Its audience tends to skew younger, with 77.5% of users below the age of 34.

On VK, users can share their own content, join groups, and message their friends. They can also pay a monthly fee to subscribe to VK’s music streaming and downloading services.

Similar to Facebook, brands can create VK pages to interact with their customers. VK Business also lets brands advertise on the platform and sell items in the VK Store.

6. QZone

QZone is a social platform that has come to the forefront in China since it was developed in 2005 by Tencent (the creator of WeChat).

The site has just over half a billion monthly users.

It provides a space for writing blogs, keeping a personal journal, and sharing photos. It’s also used for finding music and videos.

Other offerings include customizing your zone with different themes and background music. You can even opt for paid accessories and upgrades to your profile.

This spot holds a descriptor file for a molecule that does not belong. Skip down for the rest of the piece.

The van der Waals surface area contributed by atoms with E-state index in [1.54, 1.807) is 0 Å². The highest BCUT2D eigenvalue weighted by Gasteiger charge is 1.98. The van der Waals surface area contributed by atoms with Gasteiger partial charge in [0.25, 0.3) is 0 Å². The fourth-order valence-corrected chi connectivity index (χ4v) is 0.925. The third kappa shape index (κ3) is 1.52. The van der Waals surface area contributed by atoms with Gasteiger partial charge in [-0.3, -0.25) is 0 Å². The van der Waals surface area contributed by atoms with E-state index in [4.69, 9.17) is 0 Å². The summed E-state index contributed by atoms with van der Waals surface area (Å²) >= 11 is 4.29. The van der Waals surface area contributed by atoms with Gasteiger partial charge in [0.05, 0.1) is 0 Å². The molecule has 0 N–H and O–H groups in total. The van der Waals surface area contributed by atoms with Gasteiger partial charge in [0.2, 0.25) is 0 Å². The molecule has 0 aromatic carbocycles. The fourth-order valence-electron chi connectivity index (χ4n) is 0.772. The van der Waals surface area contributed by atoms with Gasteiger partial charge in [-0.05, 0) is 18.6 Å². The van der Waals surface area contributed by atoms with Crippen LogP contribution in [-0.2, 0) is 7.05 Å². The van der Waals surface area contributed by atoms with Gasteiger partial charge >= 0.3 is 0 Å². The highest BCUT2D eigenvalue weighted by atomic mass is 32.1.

Brands can create accounts and run ad campaigns on QZone and Tencent’s other apps through Tencent Ad Solutions.

Qzone dashboard with main feed in the center

7. QQ

QQ is a messaging app by Tencent that has gained popularity inside and outside of China.

QQ boasts 823 million monthly active users around the world.

The app lets users organize and group their contacts, to create groups for family, friends, or colleagues. It can be used for voice chats and video calls, as well as multilingual texting. A translation feature allows users to translate their messages into over 50 different languages.

The same as with QZone, marketers on QQ can access advertising services with Tencent Ad Solutions.

iPhone showing instant messages on the QQ app
Source: QQ International

8. Viber

Viber is free voice and video calling platform that is popular in Eastern European countries, Myanmar, and the Philippines. The network has more than one billion registered users around the globe.

Over the years, Viber has increased its revenue through advertising, branded content like stickers, and charging brands for the use of chatbots.